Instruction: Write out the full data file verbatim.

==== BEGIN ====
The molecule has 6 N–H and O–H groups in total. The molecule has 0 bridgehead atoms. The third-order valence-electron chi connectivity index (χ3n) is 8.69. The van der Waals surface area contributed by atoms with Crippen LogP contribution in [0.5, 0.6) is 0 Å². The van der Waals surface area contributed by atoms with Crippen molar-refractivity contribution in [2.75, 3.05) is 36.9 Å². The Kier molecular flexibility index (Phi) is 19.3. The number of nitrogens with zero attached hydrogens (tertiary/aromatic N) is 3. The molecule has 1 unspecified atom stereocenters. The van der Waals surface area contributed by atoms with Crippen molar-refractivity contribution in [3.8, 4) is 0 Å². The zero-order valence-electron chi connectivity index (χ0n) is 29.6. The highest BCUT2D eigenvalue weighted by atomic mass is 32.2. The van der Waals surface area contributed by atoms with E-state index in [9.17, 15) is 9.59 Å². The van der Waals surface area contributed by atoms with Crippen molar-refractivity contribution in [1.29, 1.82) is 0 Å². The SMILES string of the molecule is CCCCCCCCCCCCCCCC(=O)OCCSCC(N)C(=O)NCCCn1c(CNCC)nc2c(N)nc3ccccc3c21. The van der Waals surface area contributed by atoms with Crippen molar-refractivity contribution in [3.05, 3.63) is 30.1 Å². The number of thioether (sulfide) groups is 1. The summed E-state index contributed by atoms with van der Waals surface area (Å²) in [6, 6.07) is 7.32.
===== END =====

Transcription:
The molecule has 6 N–H and O–H groups in total. The molecule has 0 bridgehead atoms. The third-order valence-electron chi connectivity index (χ3n) is 8.69. The van der Waals surface area contributed by atoms with Crippen LogP contribution in [0.5, 0.6) is 0 Å². The van der Waals surface area contributed by atoms with Crippen molar-refractivity contribution in [2.75, 3.05) is 36.9 Å². The Kier molecular flexibility index (Phi) is 19.3. The number of nitrogens with zero attached hydrogens (tertiary/aromatic N) is 3. The molecule has 1 unspecified atom stereocenters. The van der Waals surface area contributed by atoms with Crippen molar-refractivity contribution in [3.8, 4) is 0 Å². The zero-order valence-electron chi connectivity index (χ0n) is 29.6. The highest BCUT2D eigenvalue weighted by atomic mass is 32.2. The van der Waals surface area contributed by atoms with E-state index in [9.17, 15) is 9.59 Å². The van der Waals surface area contributed by atoms with Crippen molar-refractivity contribution in [1.29, 1.82) is 0 Å². The SMILES string of the molecule is CCCCCCCCCCCCCCCC(=O)OCCSCC(N)C(=O)NCCCn1c(CNCC)nc2c(N)nc3ccccc3c21. The van der Waals surface area contributed by atoms with Crippen molar-refractivity contribution in [3.05, 3.63) is 30.1 Å². The number of thioether (sulfide) groups is 1. The summed E-state index contributed by atoms with van der Waals surface area (Å²) in [6, 6.07) is 7.32.